Outside of religious context little forgiveness for shooter.
COLUMN: KENNETH J. MOYNIHAN
Which was it? The worst massacre in the history of the United States? The largest shooting massacre in U.S. history? The most violent massacre ever on a college campus?
I don't know where one would look to find an authoritative list of the massacres that soil our history, ranked in order of awfulness. One thing I do know is that the killing that went on at Virginia Tech last week was far from being the most costly in our history. In fact the loss of lives was small compared to the hundreds of men, women and children who have been victims of race-related rampages. We can't just dismiss such events as the burning of the Pequots in Mystic, Conn. (1637), the Civil War draft riots that led to open season on African-Americans (1863), or the military massacre of the Dakota Sioux at Wounded Knee, S.D. (1890).
It would not be difficult to expand such a list with episodes that cost more lives than were lost at Blacksburg, but what would be the point? It may be impossible to overcome cultural blindness about the suffering imposed on Indians and African-Americans. Perhaps that's because we also prefer to shield from our contemporary view the lingering effects of colonization and slavery.
None of which is to deny the emotional impact on all of us of the killings at Virginia Tech. We grieve from a distance, but we still grieve, for the losses we can hardly estimate. Thirty-two is a large number when youA[sup.1]re counting up the dead on a college campus. Which brings me to my second question. Should it be 33?
Like everyone else, I had accepted the reality of one shooter and 32 victims. That can perhaps serve for most purposes, but not all. I got to thinking about this as a TV camera peeped into a small circle of Virginia Tech students who, I think, are members of a Bible-study group.
They were talking about what they perceived as their duty to forgive Seung-Hui Cho. They seemed to agree on the duty and were talking about the success, partial success, or failure of their efforts so far. The murderer may have been in their prayers.
If so, there would really be no need for surprise. Their faith taught them what they should do, and they were openly on the path of forgiveness.
I then came across an e-mail message sent out by a campus ministry office. It announced a prayer service in memory of those who lost their lives in the tragedy at Virginia Tech where 33 people, many of them students, were killed. That sounded as if the campus ministers were also making room for Mr. Cho and his family.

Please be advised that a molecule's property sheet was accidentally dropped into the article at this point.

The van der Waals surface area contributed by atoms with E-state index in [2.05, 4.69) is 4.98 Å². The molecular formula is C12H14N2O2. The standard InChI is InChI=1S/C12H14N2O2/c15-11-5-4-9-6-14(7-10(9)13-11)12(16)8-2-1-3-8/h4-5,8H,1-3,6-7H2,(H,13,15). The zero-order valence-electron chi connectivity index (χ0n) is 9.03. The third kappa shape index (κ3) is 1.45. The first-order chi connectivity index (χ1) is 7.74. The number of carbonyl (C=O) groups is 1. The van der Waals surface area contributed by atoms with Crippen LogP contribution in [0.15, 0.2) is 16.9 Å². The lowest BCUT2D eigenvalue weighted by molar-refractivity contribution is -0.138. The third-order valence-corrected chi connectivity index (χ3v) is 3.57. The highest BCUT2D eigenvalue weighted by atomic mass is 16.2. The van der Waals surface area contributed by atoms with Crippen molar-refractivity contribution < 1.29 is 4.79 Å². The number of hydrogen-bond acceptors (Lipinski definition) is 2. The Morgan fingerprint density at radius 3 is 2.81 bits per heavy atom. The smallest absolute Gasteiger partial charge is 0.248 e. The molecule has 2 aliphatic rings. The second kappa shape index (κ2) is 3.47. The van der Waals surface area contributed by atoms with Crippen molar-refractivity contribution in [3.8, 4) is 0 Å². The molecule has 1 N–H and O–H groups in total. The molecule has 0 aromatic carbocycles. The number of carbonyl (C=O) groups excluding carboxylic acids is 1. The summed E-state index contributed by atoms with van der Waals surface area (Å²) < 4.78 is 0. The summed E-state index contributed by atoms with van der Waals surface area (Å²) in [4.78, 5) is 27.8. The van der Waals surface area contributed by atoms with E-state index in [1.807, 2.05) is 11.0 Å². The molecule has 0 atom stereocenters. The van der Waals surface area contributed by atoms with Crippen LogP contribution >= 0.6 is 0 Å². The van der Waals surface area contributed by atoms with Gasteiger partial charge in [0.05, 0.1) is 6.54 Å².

The message invited its readers to join in prayer for the victims and their families and for all who are the victims of senseless violence. We continue to hold all affected by this tragedy in our thoughts and prayers. Sounds pretty inclusive to me.
I searched the Internet for a while without finding another 33. That probably means that outside and perhaps inside - the religious context there is not a whole lot of forgiveness flowing in Mr. Cho's direction so far.
Should there be?
This terrible crime may be presenting us with a good opportunity to discuss questions normally discussed in the context of a criminal case. We know who did what and how. We cannot have any impact on his life or his death. On the other hand he seems to have left behind a considerable batch of evidence that will point in different diagnostic directions.
There is evidence suggesting that Mr. Cho had a pretty miserable life, though nothing can excuse his crimes. Is there anything that can be fairly viewed as diminishing Mr. Cho's responsibility? What is the meaning of mental health and what was the state of Mr. Cho's mind at the time of the murders and in earlier years?
If his ghost is looking for forgiveness these days, Mr. Cho had better stick to the religiously motivated. Other people are going to study the evidence before they get anywhere close to forgiving.
Kenneth J. Moynihan's column appears regularly in the Telegram & Gazette.
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|Publication:||Telegram & Gazette (Worcester, MA)|
|Date:||Apr 25, 2007|
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